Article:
It’s the 1930s and young Bobby (Jesse Eisenberg) has moved from New York to Hollywood in the hopes of making it big. He is hired by his uncle, Phil Stern (Steve Carell) a big time agent, to do odd jobs and falls in love with a pretty secretary named Vonnie (Kristen Stewart). When life in Hollywood doesn’t work out, Bobby returns to New York to work at his gangster brother’s night club.

Woody Allen’s films have always been distinctly New York. When he ventures to other places, there is a distinct unease to his work. No matter where he goes, its is hard to hide the New York feel. His discomfort shows in Cafe Society as Allen attempts to transplant New York onto glamorous 1930s LA. By never fully committing to the west coast, Allen has managed to somewhat disguise his discomfort. The film straddles both cities with his leading man, Bobby, a New York extraction which keeps one foot firmly planted in Allen’s comfort zone as he inches out of it.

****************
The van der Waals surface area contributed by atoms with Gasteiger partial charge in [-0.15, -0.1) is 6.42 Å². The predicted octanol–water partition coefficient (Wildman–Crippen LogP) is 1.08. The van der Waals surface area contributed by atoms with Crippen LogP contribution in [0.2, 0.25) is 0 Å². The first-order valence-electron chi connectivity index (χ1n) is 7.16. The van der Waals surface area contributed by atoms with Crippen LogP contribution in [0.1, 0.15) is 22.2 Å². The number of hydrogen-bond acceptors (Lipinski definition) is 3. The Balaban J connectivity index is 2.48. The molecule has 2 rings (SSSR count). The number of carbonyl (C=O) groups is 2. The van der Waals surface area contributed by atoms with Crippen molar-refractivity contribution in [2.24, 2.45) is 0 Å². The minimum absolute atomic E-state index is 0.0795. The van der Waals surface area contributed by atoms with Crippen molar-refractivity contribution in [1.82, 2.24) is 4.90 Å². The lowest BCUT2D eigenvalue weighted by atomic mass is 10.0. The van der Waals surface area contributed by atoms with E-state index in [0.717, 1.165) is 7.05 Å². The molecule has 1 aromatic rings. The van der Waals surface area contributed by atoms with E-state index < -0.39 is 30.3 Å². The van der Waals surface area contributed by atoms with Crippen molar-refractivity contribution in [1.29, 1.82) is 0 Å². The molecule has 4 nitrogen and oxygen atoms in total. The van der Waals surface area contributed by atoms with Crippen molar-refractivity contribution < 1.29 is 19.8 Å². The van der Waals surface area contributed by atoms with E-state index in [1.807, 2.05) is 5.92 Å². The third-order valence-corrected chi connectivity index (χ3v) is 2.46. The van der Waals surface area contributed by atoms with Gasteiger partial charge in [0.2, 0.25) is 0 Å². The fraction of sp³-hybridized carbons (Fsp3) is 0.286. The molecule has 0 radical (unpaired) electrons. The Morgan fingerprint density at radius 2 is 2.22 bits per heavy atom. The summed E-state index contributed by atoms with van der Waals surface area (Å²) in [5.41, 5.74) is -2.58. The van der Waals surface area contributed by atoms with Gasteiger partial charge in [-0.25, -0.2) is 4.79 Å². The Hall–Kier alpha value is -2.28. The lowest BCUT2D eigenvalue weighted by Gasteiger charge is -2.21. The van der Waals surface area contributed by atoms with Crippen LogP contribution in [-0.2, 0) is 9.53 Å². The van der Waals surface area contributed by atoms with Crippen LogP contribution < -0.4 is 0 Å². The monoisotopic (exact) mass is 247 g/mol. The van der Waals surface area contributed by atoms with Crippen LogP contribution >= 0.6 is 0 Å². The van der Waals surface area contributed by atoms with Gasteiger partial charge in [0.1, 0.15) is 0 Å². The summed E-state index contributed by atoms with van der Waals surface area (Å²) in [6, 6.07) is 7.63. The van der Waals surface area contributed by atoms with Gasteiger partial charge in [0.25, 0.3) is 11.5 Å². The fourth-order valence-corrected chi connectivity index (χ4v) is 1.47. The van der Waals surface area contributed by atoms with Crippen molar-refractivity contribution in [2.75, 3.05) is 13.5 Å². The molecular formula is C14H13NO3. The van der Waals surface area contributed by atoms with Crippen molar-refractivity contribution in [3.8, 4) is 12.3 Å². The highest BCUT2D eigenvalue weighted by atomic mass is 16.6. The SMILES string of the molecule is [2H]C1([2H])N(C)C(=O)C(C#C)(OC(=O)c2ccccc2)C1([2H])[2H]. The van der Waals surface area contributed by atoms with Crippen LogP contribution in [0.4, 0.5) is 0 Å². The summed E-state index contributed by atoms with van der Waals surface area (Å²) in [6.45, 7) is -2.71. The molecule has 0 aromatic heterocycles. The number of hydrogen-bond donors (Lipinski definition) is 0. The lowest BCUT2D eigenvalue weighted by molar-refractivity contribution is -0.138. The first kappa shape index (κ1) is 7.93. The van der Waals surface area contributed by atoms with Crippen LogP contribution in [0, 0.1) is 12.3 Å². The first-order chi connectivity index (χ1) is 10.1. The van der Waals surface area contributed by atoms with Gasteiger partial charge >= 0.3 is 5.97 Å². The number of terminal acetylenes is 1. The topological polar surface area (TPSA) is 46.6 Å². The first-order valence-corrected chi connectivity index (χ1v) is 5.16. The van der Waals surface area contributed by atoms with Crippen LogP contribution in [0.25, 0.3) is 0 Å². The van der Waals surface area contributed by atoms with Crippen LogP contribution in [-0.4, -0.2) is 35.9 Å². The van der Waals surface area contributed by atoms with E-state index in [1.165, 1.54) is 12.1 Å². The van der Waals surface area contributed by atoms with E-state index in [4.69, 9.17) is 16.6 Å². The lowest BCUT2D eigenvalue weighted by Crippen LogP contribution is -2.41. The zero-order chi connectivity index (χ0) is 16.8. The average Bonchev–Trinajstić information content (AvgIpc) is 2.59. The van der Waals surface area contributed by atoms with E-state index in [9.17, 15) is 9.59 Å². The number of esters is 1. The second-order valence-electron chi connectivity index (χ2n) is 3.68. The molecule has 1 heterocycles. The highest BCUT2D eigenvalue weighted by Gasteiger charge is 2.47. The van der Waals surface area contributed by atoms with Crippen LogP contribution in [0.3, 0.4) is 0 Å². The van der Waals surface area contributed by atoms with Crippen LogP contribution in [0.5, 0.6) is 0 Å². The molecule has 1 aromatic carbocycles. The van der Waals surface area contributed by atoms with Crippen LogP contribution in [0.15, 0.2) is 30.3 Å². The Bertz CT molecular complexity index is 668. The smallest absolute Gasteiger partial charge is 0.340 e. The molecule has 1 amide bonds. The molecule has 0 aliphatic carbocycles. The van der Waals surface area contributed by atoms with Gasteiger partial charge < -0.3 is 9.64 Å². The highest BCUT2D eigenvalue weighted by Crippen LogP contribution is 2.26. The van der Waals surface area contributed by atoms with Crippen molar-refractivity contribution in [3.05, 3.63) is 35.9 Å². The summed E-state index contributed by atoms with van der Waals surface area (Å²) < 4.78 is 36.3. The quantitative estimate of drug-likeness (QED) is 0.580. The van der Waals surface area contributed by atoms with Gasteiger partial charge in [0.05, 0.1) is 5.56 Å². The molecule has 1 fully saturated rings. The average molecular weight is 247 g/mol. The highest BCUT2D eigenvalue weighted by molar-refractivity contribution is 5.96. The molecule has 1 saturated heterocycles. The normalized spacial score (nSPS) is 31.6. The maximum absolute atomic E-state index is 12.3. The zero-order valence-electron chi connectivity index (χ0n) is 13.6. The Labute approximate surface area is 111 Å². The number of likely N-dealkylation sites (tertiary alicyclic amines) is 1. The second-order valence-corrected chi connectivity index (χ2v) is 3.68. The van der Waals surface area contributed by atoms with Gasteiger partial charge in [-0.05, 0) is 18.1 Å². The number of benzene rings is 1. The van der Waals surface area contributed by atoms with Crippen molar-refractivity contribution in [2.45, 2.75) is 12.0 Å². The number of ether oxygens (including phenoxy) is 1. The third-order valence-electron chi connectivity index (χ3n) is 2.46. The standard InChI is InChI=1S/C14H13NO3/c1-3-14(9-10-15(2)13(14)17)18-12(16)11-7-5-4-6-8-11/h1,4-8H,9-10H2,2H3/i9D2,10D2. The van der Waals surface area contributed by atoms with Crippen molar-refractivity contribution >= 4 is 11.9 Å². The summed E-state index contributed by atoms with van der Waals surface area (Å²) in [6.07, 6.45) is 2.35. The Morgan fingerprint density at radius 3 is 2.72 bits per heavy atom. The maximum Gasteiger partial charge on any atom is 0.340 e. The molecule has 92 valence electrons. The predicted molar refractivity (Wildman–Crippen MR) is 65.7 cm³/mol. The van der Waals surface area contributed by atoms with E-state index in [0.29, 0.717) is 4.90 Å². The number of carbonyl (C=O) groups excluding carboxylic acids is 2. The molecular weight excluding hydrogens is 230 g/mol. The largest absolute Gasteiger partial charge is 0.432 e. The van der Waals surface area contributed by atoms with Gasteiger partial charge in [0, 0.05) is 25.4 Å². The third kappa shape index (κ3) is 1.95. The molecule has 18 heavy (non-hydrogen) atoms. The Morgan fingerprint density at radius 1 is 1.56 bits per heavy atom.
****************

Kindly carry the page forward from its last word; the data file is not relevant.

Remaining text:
Other than the new location, Cafe Society is little more than an amalgam of the elements that have defined Woody Allen as an auteur. Allen tries to give us a romantic hero in Bobby, but he is just as neurotic as earlier Allen characters as Eisenberg gives his best impression of a young Allen. There is the obligatory off-putting romance between a young woman and a man old enough to be her father. The action is minimal, as the actors sit and talk at each other for ninety minutes. The script is packed with witty one-liners, intellectual observations, and constant references to Jewish culture.

All this combines for a pleasant, if not particularly memorable film. There are some great lines of dialogue, but most of the cast are sleepwalking through their scenes. They appear to have only signed their contract to cross working with Woody Allen off their bucket list. There are a few moments of brilliance, but they are few and far between.

Cafe Society might be Allen’s best outing in awhile, but that’s not saying much. At best, it’s a nice little film. At worst, it’s a tired rehash from a once great filmmaker who is well past his prime.